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JOSEPH CHAMBERLAIN 561
In 1858 Mr. Bright told us that one-sixth of the electors returned half the House of Commons. At this moment, in 1883, one-fifth of the electors do the same. A population of 6,000,000 in the United Kingdom in 85 counties returns 136 members, and a similar population of exactly the same number in 217 boroughs returns 290 members, and a third popu1ation, also of 6,000,ooo, but residing in 16 great constituencies, only returns 36 members. The last of these 6,000,000 has only one-eighth of the political power which is conferred upon the 6,000,000 in the other boroughs; it has only about one-fourth of the political power which is conferred upon the 6,000,000 in the counties. And why is this last population singled out and its representation 1minimized in this way ? You know that it is the most active, the most intelligent part of the whole population of the Kingdom. The people who live in these great centres of the population enjoy an active political 1ife which is not known elsewhere. They manage their own affairs with singular aptitude, discretion and fairness. Why should not they be allowed to have their proportionate share in managing the affairs of the nation ? Well, do you not think that the time has come when we should strive to substitute a real and honest representation of the people for this fraudulent thing which is called representation now 2 I will give you only one more illustration, and I will sit down ; I will not go out of our own county. Warwick is an interesting place. It is generally in rather a dead-alive condition ; but, twice a year, when Birmingham and its vast population is at great expense and inconvenience to carry on its legal business, it awakens into a delusive animation. Warwick has a population of under 12,000 souls, less than the population of any one of the wards of this great borough. Warwick returns two members to Parliament, and if strict proportion were observed there are enough people in this hall to return six members to Parliament. As for Birmingham, our population is 400,000, and the annual increment of that population is so great that every two years we add another Warwick to our number. We return three members, and, lest you should be surfeited with this generous distribution of political power, you are only permitted to give two votes apiece, and so it happens that an elector of Warwick has thirty-four times the political power of every elector of Birmingham. I have a great respect for the electors of Warwick; they seem to me to be modest and humble-minded men. They appear to feel they cannot lay claim to being six times as good, as virtuous, as intelligent as the electors of Birmingham, and consequently they return one Liberal and one Conservative, and so they deprive themselves of political power. Well, that is very public-spirited, and very self-denying ; but why should they be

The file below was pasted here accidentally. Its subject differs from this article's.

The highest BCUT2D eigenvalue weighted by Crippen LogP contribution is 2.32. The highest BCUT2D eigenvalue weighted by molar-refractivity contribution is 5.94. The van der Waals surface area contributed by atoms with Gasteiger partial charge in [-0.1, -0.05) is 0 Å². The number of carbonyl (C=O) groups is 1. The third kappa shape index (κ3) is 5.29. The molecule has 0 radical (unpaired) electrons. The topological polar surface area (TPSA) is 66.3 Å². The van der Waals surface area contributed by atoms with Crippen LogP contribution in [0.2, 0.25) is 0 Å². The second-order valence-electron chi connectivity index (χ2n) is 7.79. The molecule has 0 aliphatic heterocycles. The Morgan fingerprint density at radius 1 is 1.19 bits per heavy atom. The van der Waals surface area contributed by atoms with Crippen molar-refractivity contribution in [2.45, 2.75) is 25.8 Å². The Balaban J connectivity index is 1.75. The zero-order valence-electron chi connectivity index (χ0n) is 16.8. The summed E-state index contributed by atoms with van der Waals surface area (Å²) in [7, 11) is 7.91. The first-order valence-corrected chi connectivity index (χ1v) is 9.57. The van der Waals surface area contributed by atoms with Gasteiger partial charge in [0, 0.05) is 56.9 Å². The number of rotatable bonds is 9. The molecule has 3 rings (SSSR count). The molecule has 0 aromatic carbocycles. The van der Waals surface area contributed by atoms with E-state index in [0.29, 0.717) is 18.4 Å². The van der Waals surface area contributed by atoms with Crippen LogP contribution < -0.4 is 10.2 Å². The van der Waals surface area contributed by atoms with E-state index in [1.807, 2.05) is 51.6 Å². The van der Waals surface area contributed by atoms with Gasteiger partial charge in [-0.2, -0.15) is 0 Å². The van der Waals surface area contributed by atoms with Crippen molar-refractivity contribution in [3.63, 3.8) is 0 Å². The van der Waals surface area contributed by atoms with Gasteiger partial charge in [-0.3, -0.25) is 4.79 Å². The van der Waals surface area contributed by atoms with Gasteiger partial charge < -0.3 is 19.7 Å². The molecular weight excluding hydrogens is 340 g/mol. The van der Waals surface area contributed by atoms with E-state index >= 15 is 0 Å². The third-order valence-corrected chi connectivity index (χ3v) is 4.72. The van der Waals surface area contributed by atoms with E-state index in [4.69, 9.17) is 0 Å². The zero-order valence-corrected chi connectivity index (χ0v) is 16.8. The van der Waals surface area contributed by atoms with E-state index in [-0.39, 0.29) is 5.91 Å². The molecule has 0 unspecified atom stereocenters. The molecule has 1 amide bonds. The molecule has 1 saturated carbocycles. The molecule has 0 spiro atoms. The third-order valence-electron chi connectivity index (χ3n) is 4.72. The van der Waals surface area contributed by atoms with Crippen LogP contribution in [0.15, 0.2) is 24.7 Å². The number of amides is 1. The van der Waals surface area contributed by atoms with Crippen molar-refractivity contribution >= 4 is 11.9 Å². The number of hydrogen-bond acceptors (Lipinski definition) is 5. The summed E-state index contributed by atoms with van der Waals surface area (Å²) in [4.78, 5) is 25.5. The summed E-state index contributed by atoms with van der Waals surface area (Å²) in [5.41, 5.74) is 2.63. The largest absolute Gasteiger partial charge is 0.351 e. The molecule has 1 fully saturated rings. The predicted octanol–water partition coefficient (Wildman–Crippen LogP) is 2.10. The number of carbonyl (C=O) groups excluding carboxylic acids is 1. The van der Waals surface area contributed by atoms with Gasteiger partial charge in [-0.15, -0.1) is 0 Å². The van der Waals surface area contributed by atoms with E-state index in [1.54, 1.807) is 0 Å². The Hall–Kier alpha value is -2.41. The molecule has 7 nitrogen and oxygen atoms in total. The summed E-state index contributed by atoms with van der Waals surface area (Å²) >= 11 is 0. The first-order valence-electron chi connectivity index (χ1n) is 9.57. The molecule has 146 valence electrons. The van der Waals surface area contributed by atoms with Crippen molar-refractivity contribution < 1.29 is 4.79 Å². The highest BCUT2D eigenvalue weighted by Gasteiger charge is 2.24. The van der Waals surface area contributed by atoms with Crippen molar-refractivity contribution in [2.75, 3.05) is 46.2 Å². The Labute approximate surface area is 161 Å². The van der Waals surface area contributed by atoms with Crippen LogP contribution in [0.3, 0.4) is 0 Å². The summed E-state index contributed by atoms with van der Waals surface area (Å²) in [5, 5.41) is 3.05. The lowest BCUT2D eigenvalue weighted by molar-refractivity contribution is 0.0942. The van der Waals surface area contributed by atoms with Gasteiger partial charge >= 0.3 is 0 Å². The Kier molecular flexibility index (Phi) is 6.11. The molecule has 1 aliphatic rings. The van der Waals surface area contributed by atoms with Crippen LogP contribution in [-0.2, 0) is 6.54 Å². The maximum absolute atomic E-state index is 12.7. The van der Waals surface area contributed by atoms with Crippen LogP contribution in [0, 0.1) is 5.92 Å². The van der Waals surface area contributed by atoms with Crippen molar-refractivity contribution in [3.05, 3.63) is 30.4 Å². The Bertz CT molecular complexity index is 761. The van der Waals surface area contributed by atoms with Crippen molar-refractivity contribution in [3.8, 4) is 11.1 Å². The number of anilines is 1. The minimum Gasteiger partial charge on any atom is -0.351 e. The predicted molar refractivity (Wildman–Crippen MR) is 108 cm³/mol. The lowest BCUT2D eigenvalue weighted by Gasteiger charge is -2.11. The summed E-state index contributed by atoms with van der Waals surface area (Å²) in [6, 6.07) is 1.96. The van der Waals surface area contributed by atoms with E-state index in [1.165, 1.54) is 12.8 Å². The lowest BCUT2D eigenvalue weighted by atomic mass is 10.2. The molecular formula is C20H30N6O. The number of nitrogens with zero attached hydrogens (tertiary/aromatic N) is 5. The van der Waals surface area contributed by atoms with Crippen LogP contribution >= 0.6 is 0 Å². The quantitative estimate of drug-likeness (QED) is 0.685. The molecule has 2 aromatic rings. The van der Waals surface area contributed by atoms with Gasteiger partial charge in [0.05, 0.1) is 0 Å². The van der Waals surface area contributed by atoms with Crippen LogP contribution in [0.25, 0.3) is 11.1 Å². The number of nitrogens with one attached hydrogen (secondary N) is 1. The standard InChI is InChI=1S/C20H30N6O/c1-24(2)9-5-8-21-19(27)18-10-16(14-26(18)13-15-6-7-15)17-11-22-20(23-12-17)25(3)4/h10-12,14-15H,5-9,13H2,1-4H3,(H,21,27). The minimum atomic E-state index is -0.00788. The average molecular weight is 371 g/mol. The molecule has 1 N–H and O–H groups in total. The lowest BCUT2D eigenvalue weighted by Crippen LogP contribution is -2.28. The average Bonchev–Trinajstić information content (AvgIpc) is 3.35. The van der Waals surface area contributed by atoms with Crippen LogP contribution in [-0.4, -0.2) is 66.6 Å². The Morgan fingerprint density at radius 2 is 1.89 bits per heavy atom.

562 JOSEPH CHAMBERLAIN
forced to this alternative, which is very creditable to their good feeling, but very prejudicial to their political interests 2 I need not dwell further upon these anomalies. If they were only anomalies I should not much care, but they are real obstacles to the legislation that is required in the interests of the people. Now, just let me sum up the situation. What does our Constitution do for us? First, it excludes from all political rights more than half the adult male population ; and remember, the class which is excluded is the most numerous class; but it is all one class, and every other class is represented in its last man. Well, then, in the next place, of the remainder four-fifths are outvoted by one-fifth, and so it happens that one-twelfth of what ought to be the whole constituency of the Kingdom returns a majority of the House of Commons. If the one-twelfth really represented the free voice of the people, it would not be of so much consequence; but you know, in many cases at all events, it only represents the influences of some great territorial family, or some local magnate. Among the numerous discoveries which we owe to science, I was much interested some time ago in reading of one which I think was called the megaphone. Its province was to expand and develop the sounds which were intrusted to it. By its means a whisper becomes a roar. Well, at every general election you hear the roar of the parliamentary representative system, and some people are deceived; they think it the thunderous voice of the people to which they are listening. But if they would only trace it to its source they would find it was the whisper of some few privileged individuals swollen and expanded by the ingenious political megaphones which I have described to you.